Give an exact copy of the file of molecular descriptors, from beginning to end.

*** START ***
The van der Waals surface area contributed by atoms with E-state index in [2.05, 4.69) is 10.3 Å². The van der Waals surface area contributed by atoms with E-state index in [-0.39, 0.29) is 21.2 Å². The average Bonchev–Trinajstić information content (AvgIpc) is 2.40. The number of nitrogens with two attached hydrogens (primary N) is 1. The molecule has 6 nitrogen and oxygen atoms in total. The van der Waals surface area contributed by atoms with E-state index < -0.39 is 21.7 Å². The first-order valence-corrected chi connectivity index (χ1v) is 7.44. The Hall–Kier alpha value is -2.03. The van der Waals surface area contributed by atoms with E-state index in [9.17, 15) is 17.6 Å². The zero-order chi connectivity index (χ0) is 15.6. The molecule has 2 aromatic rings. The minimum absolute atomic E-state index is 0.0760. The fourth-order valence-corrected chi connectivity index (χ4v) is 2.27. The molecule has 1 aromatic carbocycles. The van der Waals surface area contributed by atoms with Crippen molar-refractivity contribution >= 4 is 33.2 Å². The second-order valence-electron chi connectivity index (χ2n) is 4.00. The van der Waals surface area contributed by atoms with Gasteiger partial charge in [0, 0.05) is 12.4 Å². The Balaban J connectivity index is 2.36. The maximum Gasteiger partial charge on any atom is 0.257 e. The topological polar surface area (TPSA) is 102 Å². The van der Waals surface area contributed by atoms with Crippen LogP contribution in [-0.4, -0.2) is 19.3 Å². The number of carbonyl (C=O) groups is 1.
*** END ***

The van der Waals surface area contributed by atoms with E-state index in [2.05, 4.69) is 10.3 Å². The van der Waals surface area contributed by atoms with E-state index in [-0.39, 0.29) is 21.2 Å². The average Bonchev–Trinajstić information content (AvgIpc) is 2.40. The number of nitrogens with two attached hydrogens (primary N) is 1. The molecule has 6 nitrogen and oxygen atoms in total. The van der Waals surface area contributed by atoms with E-state index < -0.39 is 21.7 Å². The first-order valence-corrected chi connectivity index (χ1v) is 7.44. The Hall–Kier alpha value is -2.03. The van der Waals surface area contributed by atoms with E-state index in [9.17, 15) is 17.6 Å². The zero-order chi connectivity index (χ0) is 15.6. The molecule has 2 aromatic rings. The minimum absolute atomic E-state index is 0.0760. The fourth-order valence-corrected chi connectivity index (χ4v) is 2.27. The molecule has 1 aromatic carbocycles. The van der Waals surface area contributed by atoms with Crippen molar-refractivity contribution >= 4 is 33.2 Å². The second-order valence-electron chi connectivity index (χ2n) is 4.00. The van der Waals surface area contributed by atoms with Gasteiger partial charge in [0, 0.05) is 12.4 Å². The Balaban J connectivity index is 2.36. The maximum Gasteiger partial charge on any atom is 0.257 e. The topological polar surface area (TPSA) is 102 Å². The van der Waals surface area contributed by atoms with Crippen LogP contribution in [-0.4, -0.2) is 19.3 Å². The number of carbonyl (C=O) groups is 1.